Oware tournament returns to Africentric school
By Neil Armstrong
Oware, one of the world's famous games having its roots in antiquity from Kuma temples of Egypt to ancient Zimbabwe and Uganda, is returning to Toronto District School Board’s Africentric Alternative School. (AAS)
In 2011, the first MACPRI Toronto International Oware Tournament and Family Fun Day was held at the school.
The second was held in 2013 at Westview Centennial Secondary School in the city and this year the tournament returns to the school on October 15 with Jean Augustine as its patron.
Augustine, a former school principal, was a Member of Parliament from 1993-2006 and served on the federal Cabinet from 2002 to 2004.
As the first African Canadian woman to be appointed to the federal Cabinet, Augustine also championed the legislation to recognize February as Black History Month in Canada.
The tournament is an all-ages, inter-generational activity which includes participants ranging in age from 12 to 80 years old sitting and playing together.
Adisa S. Oji, also known as Brother Oji, chief of MACPRI is the founder of Oware Canada, Oware Jamaica, Oware Ghana and developer of the African Image Revolution.
Mother Africa’s Children Photographic Reproductions International (MACPRI) was founded in 1987 and is the parent body for Oware Canada, which was launched in October 2010.
Oji said the first tournament in Toronto was held at the Africentric school because his organization thought Oware and the school was a great fit.
“So going to the AAS would raise the profile of MACPRI and that of AAS towards our common mission to developing an Africentric perspective in curriculum, educational resources, special activities, community and school engagement and even ‘made in Africa’ art for awards.”
Yolisa Dalamba, chair of the school council executive, said it was very happy to receive Oji’s proposal to host it at the AAS this year.
“We see it as a natural progression and would not have been pleased had it been held elsewhere as it signifies growth and commitment in our business and community partnerships. MACPRI has been committed to supporting the Africentric Alternative School (AAS).”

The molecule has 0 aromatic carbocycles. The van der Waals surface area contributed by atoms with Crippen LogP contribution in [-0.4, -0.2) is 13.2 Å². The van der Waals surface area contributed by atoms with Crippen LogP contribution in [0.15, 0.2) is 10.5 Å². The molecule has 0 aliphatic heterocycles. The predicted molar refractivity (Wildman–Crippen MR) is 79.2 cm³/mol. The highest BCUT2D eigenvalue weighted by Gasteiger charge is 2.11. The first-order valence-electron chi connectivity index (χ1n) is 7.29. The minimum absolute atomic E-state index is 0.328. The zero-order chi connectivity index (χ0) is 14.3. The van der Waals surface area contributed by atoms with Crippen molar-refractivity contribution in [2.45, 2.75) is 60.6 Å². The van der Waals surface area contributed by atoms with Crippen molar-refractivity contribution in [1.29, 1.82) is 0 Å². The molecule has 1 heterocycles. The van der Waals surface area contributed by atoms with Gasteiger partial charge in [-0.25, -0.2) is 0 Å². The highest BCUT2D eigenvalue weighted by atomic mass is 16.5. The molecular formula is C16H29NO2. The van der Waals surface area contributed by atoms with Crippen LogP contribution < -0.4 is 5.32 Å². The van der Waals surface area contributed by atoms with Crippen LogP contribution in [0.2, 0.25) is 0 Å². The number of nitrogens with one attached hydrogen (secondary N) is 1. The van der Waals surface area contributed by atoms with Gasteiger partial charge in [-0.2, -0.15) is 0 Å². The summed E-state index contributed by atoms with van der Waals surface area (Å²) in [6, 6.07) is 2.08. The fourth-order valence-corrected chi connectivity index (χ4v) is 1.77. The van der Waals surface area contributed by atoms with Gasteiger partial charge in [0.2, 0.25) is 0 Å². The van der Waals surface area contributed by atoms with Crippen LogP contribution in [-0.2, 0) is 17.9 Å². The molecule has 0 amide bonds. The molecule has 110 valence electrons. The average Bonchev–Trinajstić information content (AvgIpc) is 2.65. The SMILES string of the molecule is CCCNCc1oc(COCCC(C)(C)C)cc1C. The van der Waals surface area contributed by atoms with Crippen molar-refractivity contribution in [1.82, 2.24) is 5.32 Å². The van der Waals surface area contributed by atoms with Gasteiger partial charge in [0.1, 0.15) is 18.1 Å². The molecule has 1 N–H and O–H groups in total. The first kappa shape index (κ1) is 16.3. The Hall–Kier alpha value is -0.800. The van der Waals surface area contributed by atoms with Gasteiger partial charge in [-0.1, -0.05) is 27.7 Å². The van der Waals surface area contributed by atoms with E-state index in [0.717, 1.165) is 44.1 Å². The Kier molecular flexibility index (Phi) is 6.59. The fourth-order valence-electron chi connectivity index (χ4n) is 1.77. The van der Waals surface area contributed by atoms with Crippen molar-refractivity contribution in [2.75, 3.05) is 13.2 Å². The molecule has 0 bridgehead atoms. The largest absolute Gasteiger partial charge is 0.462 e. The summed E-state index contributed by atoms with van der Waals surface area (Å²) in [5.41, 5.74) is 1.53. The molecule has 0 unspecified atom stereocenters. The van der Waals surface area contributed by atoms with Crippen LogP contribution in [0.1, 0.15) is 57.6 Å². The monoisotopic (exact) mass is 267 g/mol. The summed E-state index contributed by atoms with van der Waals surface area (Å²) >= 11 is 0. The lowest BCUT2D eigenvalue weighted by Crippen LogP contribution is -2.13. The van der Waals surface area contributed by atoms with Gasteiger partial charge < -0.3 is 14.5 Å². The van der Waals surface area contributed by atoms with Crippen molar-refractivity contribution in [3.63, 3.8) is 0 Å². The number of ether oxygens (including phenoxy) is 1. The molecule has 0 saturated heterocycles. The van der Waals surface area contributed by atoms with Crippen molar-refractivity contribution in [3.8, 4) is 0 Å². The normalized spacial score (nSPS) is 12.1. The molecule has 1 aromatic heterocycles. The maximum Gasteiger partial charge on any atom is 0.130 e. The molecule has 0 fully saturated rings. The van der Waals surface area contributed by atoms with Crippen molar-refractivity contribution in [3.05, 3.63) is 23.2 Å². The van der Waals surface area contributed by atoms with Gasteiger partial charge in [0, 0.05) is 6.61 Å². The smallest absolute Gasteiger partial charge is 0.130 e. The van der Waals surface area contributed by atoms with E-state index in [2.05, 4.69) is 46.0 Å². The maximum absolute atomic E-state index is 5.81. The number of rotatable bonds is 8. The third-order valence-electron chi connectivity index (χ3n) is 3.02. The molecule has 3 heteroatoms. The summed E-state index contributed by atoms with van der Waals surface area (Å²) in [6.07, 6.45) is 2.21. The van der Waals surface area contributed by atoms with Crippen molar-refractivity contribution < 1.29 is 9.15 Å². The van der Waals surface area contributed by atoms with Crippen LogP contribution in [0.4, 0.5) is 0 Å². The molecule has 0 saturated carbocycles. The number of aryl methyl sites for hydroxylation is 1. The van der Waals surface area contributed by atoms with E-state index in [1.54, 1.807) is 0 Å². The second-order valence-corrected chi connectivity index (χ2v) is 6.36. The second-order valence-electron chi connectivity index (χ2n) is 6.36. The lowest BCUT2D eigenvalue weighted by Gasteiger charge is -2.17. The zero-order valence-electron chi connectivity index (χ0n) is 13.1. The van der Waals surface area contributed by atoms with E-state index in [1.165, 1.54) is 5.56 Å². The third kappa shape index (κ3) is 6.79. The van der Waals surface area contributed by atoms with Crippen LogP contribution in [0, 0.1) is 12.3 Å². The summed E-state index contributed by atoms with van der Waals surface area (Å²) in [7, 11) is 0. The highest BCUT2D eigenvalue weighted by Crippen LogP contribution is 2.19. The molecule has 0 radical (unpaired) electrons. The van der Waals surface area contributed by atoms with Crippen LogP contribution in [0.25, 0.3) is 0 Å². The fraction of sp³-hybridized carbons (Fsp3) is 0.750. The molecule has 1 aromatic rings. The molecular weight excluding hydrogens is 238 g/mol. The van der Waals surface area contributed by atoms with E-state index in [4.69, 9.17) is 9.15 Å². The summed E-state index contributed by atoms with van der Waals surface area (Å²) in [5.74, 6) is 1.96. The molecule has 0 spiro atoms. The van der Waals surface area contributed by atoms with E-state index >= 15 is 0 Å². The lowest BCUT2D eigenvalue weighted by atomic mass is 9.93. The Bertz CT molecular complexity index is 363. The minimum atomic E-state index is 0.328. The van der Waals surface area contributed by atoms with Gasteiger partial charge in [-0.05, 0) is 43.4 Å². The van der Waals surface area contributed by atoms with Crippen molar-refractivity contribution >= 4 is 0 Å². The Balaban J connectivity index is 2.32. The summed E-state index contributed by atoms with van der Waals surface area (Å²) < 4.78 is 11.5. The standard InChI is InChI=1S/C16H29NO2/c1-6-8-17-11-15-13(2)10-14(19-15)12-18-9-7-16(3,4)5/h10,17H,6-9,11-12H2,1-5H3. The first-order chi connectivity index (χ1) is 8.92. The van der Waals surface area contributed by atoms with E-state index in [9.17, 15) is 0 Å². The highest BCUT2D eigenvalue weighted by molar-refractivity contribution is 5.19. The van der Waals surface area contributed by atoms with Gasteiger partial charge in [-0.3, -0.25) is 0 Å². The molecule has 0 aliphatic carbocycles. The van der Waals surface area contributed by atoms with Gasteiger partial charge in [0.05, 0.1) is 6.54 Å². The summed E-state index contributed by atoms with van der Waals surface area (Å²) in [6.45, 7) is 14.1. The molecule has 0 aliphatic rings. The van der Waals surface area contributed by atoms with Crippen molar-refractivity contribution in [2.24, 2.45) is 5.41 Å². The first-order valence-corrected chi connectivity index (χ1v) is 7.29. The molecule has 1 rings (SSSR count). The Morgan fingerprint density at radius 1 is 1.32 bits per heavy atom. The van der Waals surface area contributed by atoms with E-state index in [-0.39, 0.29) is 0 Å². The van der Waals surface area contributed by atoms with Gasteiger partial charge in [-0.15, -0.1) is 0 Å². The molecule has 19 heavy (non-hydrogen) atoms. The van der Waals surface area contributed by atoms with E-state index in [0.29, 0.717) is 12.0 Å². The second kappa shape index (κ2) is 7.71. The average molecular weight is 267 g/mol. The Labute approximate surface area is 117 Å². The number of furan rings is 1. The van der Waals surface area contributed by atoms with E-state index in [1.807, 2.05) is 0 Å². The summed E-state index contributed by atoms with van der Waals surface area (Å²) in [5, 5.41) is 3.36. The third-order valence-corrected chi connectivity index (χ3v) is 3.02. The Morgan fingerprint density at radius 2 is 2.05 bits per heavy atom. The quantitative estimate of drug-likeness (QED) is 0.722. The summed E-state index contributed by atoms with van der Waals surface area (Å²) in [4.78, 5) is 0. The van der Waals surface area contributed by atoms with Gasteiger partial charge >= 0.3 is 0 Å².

She said students are excited and are planning to have prep sessions to support those participating in the tournaments.
“This is a fun and engaging way to teach and learn math and students have shown leadership in getting involved in helping to prepare for it. Such an experience can involve much of the student body and when students see something like this being embraced by parents then it becomes a community initiative and that’s one of the things we value greatly,” she said.
Oji said MACPRI is aware of the challenges presently facing the AAS so returning there for the third tournament will help the school to gain needed positive publicity that will assist in re-invigorating its profile.
He noted that what people love most about the Oware tournament is that they can have fun, while playing an exciting original African game and learning about aspects of African culture embedded in the game’s rules.
“Many people want us to do the tournament every year and expand to have a tournament for different age groups, but MACPRI does not have the budget or get enough sponsorship to do this. Oware Day is primarily self-funded by MACPRI,” he said.
Referencing feedback from past tournaments, he said many younger children – those below the minimum age to play, 12 – have argued that the tournament should be for them too.
As a result, children as young as 7 years old have been allowed to participate in the tournament.
“Their parents have been taken aback by the confidence their children exhibit playing against someone six times their age. The Oware tournament and family day, in summary, for many, is seen as unprecedented – to get more than four generations to sit and play together.”
He said people love the hospitality of the free breakfast and the numerous family day activities, such as art and craft, head wrapping workshops, storytelling and more.
“When we think about culture we usually focus on food and other forms of cultural expression like music, dance and language. Rarely do we think about preserving traditional Afrikan games and their vital role in preserving a dynamic “village” community,” said Dalamba.
The tournament will be held at the Africentric Alternative School on October 15.
|At play at the 2013 MACPRI Toronto International Owaree Tournament and Family Fun Day at Westview Centennial Secondary School in Toronto. Photo credit: Adisa Oji|
|The 2013 MACPRI Toronto International Oware Tournament and Family Fun Day at Westview Centennial Secondary School in Toronto. Photo credit: Adisa Oji|
|Storytelling at the 2013 MACPRI Toronto International Oware Tournament and Family Fun Day. Photo credit: Adisa Oji|